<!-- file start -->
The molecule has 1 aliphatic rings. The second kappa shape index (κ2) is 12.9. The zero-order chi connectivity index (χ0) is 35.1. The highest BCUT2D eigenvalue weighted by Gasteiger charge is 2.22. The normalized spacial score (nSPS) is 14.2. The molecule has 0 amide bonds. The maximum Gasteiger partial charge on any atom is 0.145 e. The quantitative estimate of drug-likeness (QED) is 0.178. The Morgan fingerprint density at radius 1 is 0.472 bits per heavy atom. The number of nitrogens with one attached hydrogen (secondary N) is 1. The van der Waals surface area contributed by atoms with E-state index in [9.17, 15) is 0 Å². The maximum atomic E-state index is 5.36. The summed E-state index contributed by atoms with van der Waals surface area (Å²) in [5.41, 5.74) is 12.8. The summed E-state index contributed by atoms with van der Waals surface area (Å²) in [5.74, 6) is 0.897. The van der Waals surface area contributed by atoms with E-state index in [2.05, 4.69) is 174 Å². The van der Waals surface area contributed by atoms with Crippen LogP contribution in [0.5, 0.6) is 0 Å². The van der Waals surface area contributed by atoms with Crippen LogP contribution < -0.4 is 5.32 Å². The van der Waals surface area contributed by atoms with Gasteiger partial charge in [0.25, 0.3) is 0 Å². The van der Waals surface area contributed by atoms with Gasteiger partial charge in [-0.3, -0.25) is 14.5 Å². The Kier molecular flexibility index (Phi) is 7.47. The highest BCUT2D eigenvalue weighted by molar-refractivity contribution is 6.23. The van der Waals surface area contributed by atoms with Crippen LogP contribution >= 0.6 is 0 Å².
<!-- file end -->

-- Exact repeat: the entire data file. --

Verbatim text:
The molecule has 1 aliphatic rings. The second kappa shape index (κ2) is 12.9. The zero-order chi connectivity index (χ0) is 35.1. The highest BCUT2D eigenvalue weighted by Gasteiger charge is 2.22. The normalized spacial score (nSPS) is 14.2. The molecule has 0 amide bonds. The maximum Gasteiger partial charge on any atom is 0.145 e. The quantitative estimate of drug-likeness (QED) is 0.178. The Morgan fingerprint density at radius 1 is 0.472 bits per heavy atom. The number of nitrogens with one attached hydrogen (secondary N) is 1. The van der Waals surface area contributed by atoms with E-state index in [9.17, 15) is 0 Å². The maximum atomic E-state index is 5.36. The summed E-state index contributed by atoms with van der Waals surface area (Å²) in [5.41, 5.74) is 12.8. The summed E-state index contributed by atoms with van der Waals surface area (Å²) in [5.74, 6) is 0.897. The van der Waals surface area contributed by atoms with E-state index in [2.05, 4.69) is 174 Å². The van der Waals surface area contributed by atoms with Crippen LogP contribution in [0.5, 0.6) is 0 Å². The van der Waals surface area contributed by atoms with Crippen LogP contribution < -0.4 is 5.32 Å². The van der Waals surface area contributed by atoms with Gasteiger partial charge in [0.25, 0.3) is 0 Å². The van der Waals surface area contributed by atoms with Gasteiger partial charge in [-0.3, -0.25) is 14.5 Å². The Kier molecular flexibility index (Phi) is 7.47. The highest BCUT2D eigenvalue weighted by molar-refractivity contribution is 6.23. The van der Waals surface area contributed by atoms with Crippen LogP contribution >= 0.6 is 0 Å².